The Defamation Act 2013 (“DA 2013) reformed English law on defamation with issues surrounding freedom of expression and protecting a person’s, or a company’s, reputation. Section 1 DA 2013 states that “a statement is not defamatory unless its publication has caused, or is likely to cause serious harm to the reputation” of the person, or has caused, or is likely to cause serious harm by causing, or is likely to cause, serious financial loss. This is known as the “serious harm” test which must be present if a claim in defamation is to succeed.
There is current disagreement as to how “is likely to” was intended to be used with some judges having the opinion that “a tendency or likelihood is sufficient”, others consider that “more likely than not” is appropriate, whilst “less than “more likely than not”” is considered the correct balance when deciding the meaning of “likely”. Although similar, there are nuances in the definitions which can make a difference when deciding whether a claim has merit.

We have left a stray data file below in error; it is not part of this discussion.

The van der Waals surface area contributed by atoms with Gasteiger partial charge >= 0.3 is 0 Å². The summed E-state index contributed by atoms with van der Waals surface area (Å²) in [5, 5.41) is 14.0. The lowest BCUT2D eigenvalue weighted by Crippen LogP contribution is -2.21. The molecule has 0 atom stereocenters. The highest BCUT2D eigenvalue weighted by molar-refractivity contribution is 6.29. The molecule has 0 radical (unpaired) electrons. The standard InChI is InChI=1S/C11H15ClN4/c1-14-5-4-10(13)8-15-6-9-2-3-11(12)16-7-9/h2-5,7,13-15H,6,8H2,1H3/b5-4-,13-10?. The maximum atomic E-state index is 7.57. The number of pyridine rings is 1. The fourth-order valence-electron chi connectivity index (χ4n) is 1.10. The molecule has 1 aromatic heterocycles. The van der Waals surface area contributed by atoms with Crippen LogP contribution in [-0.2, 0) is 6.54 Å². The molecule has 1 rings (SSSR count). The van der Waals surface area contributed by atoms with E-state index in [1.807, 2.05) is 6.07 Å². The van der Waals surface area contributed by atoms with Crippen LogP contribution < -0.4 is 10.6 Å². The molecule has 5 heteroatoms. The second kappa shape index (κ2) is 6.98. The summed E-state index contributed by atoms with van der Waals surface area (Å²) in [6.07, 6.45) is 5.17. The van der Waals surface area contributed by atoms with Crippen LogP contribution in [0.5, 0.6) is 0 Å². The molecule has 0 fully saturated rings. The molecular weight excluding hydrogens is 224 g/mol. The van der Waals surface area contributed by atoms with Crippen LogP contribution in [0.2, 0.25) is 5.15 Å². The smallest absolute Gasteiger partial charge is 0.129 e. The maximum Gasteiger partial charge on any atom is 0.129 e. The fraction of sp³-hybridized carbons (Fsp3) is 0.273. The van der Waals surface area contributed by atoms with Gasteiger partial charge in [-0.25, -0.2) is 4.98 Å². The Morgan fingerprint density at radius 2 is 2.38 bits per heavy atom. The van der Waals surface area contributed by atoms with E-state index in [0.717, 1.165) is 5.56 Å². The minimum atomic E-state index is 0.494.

In November 2018, the Supreme Court will be hearing Lachaux (Respondent) v Independent Print Limited and another (Appellants)[UKSC 2017/0175] with regards to the proper interpretation of the “serious harm” test mentioned above, and the circumstance surrounding claims in which serious harm has to be inferred as there is an absence of evidence of harm. In other words, the Supreme Court will consider the true meaning of “is likely to” cause harm.